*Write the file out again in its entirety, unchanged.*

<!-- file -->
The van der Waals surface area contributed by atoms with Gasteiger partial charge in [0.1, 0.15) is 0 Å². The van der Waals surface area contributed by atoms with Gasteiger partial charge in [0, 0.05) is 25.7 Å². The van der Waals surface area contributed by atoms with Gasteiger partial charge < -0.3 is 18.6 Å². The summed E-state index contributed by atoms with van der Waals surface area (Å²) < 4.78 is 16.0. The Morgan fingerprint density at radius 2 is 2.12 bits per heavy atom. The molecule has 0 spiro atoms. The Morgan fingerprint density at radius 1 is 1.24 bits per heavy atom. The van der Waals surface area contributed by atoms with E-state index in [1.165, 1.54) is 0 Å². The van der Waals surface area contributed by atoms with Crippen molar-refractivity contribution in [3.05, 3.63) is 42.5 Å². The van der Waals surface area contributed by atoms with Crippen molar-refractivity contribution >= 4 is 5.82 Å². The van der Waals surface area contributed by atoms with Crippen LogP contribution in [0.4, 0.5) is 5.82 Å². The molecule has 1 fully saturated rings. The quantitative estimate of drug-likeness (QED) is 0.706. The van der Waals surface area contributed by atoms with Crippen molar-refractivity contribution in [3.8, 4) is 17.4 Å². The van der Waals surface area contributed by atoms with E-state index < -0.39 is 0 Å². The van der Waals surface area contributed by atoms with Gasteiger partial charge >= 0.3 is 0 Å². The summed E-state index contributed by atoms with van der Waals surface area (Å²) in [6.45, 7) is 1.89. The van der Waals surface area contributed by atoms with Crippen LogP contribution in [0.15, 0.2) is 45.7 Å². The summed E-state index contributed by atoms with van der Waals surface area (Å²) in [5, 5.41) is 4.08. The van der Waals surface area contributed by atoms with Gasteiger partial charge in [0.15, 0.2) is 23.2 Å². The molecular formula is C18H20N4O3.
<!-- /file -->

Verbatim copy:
The van der Waals surface area contributed by atoms with Gasteiger partial charge in [0.1, 0.15) is 0 Å². The van der Waals surface area contributed by atoms with Gasteiger partial charge in [0, 0.05) is 25.7 Å². The van der Waals surface area contributed by atoms with Gasteiger partial charge < -0.3 is 18.6 Å². The summed E-state index contributed by atoms with van der Waals surface area (Å²) < 4.78 is 16.0. The Morgan fingerprint density at radius 2 is 2.12 bits per heavy atom. The molecule has 0 spiro atoms. The Morgan fingerprint density at radius 1 is 1.24 bits per heavy atom. The van der Waals surface area contributed by atoms with E-state index in [1.165, 1.54) is 0 Å². The van der Waals surface area contributed by atoms with Crippen molar-refractivity contribution in [3.05, 3.63) is 42.5 Å². The van der Waals surface area contributed by atoms with Crippen molar-refractivity contribution >= 4 is 5.82 Å². The van der Waals surface area contributed by atoms with Crippen LogP contribution in [0.4, 0.5) is 5.82 Å². The molecule has 1 fully saturated rings. The quantitative estimate of drug-likeness (QED) is 0.706. The van der Waals surface area contributed by atoms with Crippen molar-refractivity contribution in [3.8, 4) is 17.4 Å². The van der Waals surface area contributed by atoms with E-state index < -0.39 is 0 Å². The van der Waals surface area contributed by atoms with Gasteiger partial charge >= 0.3 is 0 Å². The summed E-state index contributed by atoms with van der Waals surface area (Å²) in [6.45, 7) is 1.89. The van der Waals surface area contributed by atoms with Crippen LogP contribution in [0.15, 0.2) is 45.7 Å². The summed E-state index contributed by atoms with van der Waals surface area (Å²) in [5, 5.41) is 4.08. The van der Waals surface area contributed by atoms with Gasteiger partial charge in [0.15, 0.2) is 23.2 Å². The molecular formula is C18H20N4O3.